Abaco is the most northerly island group of The Bahamas, fringing the northern lip of the Little Bahama Bank. Walker's Cay is the site of the northernmost resort. Apart from the main island of Great Abaco, there are some 80 offshore cays and about 200 rocks and outcroppings, including the uninhabited Jump Off Rocks, a mile north of Walker's Cay.

British mainland Loyalists, who fled the newly independent United States in the 1700s, started cotton farming in Abaco and set up plantations similar to those of pre-War of Independence America. The first settlement was at Carleton, near what is now Treasure Cay.

The economy boomed and the population grew from about 600 to more than 2,000. But soil depletion, a devastating insect infestation and the end of slavery in the British Empire ended plantation farming, and the Loyalists turned to the sea. They engaged in boat building, sailmaking, wrecking, salvaging and fishing.

By about 1800, some 200 white loyalists and the same number of slaves remained. The ratio of whites to blacks remains the same today, although the population has grown enormously with an influx of wealthy second-home owners.

Marsh Harbour on Great Abaco Island is the third largest town in The Bahamas, after Nassau and Freeport. It is a bustling hub. Despite the commercial activity, it retains the laid-back characteristics of many of the Out Islands.

The sparsely inhabited cays east of Great Abaco form the protected cruising grounds of the Sea of Abaco, dubbed "the sailing capital of the world," site of summer festivities that see local and visiting yachtsmen competing in ocean racing and fishing derbies. Tourism in the Abacos, unlike in most of the rest of The Bahamas, is at its peak during summer yachting months.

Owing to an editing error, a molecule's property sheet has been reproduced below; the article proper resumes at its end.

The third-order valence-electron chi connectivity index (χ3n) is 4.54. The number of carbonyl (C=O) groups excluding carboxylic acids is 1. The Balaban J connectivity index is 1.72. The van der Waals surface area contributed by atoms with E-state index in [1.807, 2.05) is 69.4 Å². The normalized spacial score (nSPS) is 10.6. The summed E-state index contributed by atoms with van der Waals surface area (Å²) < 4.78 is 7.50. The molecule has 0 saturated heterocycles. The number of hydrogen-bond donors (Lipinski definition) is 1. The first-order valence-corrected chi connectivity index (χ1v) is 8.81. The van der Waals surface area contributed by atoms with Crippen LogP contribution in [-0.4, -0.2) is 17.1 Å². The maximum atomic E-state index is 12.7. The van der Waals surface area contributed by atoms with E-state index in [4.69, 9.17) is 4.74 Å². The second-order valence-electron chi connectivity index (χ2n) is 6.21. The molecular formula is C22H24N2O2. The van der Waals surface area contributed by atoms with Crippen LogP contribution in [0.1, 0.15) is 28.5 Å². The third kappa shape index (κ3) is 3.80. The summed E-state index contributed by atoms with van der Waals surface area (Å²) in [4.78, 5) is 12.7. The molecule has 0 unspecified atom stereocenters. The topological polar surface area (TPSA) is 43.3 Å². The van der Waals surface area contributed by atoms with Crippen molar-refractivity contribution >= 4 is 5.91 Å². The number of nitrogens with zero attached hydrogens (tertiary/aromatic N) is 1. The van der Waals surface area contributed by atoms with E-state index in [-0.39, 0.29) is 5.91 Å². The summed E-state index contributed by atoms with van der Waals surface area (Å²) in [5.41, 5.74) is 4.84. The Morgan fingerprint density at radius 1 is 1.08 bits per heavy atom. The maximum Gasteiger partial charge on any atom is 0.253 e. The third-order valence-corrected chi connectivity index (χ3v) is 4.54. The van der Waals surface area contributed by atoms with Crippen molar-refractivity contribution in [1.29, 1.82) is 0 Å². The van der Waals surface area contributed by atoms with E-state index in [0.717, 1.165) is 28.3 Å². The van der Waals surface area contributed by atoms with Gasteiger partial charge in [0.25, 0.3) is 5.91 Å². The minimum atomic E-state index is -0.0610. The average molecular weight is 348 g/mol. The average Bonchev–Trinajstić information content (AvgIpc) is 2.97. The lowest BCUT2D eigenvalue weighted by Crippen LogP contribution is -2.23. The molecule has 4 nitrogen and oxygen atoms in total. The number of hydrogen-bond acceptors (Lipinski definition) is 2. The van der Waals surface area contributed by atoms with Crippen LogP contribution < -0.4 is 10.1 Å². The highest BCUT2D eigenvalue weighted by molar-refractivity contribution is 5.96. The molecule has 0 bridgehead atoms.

Loyalist settlements include Hope Town, with its picture postcard candy-striped lighthouse; Man O War Cay, famed for boat building, sailmaking and the Wyannie Malone Museum; Guana Cay, with excellent fishing; and Green Turtle Cay, with New England-style architecture and a 150-year-old residence housing the Albert Lowe Museum.

Treasure Cay, 25 miles north of Marsh Harbour, boasts a world-class 3-1/2-mile crescent beach and an 18-hole golf course designed by the late Dick Wilson.

The Exumas sweep down the middle of The Bahamas forming the western rim of deep Exuma Sound. The string of 365 small cays stretches nearly 100 miles from Beacon Cay, about 35 miles east of Nassau, to Little Exuma, near the northern tip of Long Island.

The most northerly populated island in the chain is Highborne Cay. It was once used by the British to re-settle slaves taken from illegal slavers between 1807 and 1838. Just north of Highborne are Allan's and Leaf Cays, where rare indigenous iguanas live.

Further south is Norman's Cay, once the home of the infamous drug baron, Carlos Lehder Rivas, and his henchmen. A small plane lies partly submerged within swimming distance of the beach.

The Exuma Cays Land and Sea Park, established by the Bahamas National Trust, is the world's first land and sea area to be designated a national park. It runs from Wax Cay Cut in the north to Conch Cut, 22 miles south. It is illegal to fish or remove any plant life, coral, sea fans, gorgonians, animals, bird or marine life or eggs.

In the central Exumas, popular stops include Sampson Cay and Staniel Cay where you can snorkel into the spectacular Thunderball Grotto, site of much of the underwater action in the 1965 James Bond thriller, Thunderball.

Further south are some smaller islands with high-end upscale developments. They include Cave Cay, Musha Cay, Darby Island, with its mysterious castle, and Little Darby Island. Other exclusive developments are built on Rolle Cay and Crab Cay, both in Elizabeth Harbour, just minutes from George Town.

Towards the south end of the Exumas are Great Exuma and Little Exuma, the chain's two largest islands. George Town is the capital and major settlement on Great Exuma and has been home to the annual Family Island Regatta for more than half a century. This week-long event features races among Bahamian-built sloops from many of the islands. Elizabeth Harbour and George Town throb during this late April event.